The recipe uses fresh mint, which I love to use in baking. It’s from a recipe I’ve had for many, many years, from Lee Bailey’s cookbook Country Weekends. I usually change things a bit when following a recipe, always cutting down the amount of sugar, or using maple syrup instead, adding a spice or two, and substituting spelt or Einkorn flour for the all purpose flour most recipes use.

You can also make this with apples and add a handful of raisins and some cinnamon. So now that cobbler weather is here, bake yourself one, and serve with sweetened whipped cream, vanilla ice cream or just grab a spoon and have it for breakfast.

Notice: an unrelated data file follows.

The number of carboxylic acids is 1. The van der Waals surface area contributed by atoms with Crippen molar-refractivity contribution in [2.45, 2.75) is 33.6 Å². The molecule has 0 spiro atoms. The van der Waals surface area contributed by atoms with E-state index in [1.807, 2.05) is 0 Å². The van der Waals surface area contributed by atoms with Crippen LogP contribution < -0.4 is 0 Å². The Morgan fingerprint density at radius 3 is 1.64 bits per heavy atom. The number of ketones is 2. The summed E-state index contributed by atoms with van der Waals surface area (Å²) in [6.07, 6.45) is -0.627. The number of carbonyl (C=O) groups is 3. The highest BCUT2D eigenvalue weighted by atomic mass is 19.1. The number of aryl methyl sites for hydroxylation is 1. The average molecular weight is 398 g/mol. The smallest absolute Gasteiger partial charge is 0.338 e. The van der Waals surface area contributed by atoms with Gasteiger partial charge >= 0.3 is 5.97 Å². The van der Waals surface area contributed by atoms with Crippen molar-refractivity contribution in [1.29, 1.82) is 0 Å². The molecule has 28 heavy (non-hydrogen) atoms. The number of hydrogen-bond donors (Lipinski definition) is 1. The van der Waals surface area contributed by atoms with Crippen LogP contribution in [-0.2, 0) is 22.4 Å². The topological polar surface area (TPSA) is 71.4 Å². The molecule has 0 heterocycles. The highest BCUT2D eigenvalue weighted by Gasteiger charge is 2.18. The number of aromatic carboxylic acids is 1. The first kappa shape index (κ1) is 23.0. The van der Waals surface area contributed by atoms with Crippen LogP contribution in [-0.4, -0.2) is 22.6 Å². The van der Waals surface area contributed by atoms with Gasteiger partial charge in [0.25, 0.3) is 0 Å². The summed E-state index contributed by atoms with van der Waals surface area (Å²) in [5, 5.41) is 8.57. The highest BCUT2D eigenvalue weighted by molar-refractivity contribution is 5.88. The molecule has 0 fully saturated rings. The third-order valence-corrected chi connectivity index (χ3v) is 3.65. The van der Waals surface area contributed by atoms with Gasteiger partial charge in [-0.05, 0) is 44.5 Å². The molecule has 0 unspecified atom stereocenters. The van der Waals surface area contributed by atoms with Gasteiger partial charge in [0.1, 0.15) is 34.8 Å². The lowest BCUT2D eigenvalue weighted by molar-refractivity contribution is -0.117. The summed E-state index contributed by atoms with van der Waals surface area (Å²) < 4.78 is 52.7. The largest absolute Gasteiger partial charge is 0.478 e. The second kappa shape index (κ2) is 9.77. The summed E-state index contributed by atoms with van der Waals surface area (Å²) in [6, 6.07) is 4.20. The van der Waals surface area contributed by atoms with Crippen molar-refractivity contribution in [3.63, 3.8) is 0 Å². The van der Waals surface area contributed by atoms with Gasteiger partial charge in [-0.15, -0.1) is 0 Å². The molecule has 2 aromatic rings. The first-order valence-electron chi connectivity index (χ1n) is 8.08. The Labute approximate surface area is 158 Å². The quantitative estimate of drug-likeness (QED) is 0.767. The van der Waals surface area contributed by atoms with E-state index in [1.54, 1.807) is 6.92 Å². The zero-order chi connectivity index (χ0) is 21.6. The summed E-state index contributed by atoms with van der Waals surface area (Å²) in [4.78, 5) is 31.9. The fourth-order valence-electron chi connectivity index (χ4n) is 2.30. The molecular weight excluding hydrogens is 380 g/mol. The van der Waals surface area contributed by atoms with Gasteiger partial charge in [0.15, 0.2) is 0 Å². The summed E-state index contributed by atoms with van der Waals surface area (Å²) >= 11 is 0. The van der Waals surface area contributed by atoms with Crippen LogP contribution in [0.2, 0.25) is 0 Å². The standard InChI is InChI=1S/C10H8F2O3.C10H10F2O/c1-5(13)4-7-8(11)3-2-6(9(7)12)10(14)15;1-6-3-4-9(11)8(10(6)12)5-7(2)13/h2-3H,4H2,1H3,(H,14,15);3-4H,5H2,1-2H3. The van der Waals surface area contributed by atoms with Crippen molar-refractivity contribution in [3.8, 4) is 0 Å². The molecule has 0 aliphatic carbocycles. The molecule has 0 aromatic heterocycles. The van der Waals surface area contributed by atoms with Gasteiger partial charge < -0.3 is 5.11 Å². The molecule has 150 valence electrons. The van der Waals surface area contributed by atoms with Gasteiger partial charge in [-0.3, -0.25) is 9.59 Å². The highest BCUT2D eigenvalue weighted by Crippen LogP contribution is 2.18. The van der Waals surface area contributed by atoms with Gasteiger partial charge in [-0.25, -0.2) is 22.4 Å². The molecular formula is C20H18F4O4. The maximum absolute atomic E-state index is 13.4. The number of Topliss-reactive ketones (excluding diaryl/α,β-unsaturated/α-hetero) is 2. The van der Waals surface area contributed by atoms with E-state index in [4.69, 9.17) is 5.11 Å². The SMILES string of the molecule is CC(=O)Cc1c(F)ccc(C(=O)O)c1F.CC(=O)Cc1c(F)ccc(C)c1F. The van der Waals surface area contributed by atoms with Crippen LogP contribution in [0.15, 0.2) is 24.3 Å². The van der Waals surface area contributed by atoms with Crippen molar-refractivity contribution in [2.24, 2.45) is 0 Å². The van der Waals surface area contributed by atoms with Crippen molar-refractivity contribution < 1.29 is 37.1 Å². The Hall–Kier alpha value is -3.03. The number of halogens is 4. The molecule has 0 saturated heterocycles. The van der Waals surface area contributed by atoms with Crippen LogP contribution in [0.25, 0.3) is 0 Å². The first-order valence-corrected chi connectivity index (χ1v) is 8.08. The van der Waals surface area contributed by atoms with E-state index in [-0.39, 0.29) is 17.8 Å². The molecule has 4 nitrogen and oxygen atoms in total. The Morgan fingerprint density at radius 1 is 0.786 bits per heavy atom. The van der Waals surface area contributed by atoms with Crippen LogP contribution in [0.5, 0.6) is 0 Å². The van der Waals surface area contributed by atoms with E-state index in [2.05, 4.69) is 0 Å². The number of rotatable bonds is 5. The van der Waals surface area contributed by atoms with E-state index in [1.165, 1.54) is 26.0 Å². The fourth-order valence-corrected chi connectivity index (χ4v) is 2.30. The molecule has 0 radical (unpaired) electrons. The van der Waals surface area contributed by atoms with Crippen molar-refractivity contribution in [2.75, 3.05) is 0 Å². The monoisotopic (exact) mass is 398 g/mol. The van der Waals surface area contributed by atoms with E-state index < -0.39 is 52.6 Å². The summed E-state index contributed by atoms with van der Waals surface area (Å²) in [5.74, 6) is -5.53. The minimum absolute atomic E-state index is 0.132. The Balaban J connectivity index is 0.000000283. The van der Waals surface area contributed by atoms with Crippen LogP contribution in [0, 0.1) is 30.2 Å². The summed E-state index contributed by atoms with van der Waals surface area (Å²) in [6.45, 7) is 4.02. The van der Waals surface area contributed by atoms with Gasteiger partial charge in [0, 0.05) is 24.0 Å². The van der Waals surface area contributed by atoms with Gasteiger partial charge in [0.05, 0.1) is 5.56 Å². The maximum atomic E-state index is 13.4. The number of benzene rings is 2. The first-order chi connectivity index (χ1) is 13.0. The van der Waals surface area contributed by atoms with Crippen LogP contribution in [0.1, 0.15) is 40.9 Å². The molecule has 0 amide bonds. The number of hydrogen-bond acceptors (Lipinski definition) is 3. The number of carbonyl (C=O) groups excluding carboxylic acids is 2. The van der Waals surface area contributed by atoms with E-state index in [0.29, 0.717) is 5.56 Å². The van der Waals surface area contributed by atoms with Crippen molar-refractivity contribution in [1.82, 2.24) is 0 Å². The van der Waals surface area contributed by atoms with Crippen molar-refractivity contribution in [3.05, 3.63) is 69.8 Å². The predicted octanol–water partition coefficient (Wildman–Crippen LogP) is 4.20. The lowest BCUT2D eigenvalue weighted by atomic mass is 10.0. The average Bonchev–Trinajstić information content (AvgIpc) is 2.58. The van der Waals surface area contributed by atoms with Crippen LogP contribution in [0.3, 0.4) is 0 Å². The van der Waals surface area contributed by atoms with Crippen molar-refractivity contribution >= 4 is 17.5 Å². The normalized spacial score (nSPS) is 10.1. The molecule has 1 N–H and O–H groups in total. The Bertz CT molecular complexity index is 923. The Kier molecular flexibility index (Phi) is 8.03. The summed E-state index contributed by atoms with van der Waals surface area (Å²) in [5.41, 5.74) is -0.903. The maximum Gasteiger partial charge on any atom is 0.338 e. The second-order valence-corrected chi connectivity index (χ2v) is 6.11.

Fruit Part:

6 large pears, I used Bartlett

juice and zest of 1/2 lemon

2 TBL maple syrup

1/4 tsp powdered ginger

grating of fresh nutmeg

1 tsp chopped fresh mint


1 cup all purpose flour, I use organic white spelt

1 tsp baking powder

1/4 tsp salt

1/4 cup maple syrup

2 egg yolks

1/4 cup milk or almond milk

2 TBL unsalted butter, melted


Preheat oven to 375 degrees.

Grease a 9″ovenproof pie dish.

Peel and core the pears, then cut into medium size chunks.

Pour lemon juice over the pears, then add the zest. Mix.

Combine spices, maple syrup and mint, add to the pears and put in pie dish.



Make batter by mixing flour, baking powder and salt.

In separate bowl beat egg yolks with milk and maple syrup, then add to flour mixture.

Mix in the butter then drop onto the fruit. Bake about 30 to 35 minutes, making sure the middle is done by lifting a piece of pear and checking.



Baby Plumcakes

September 29, 2013 § 4 Comments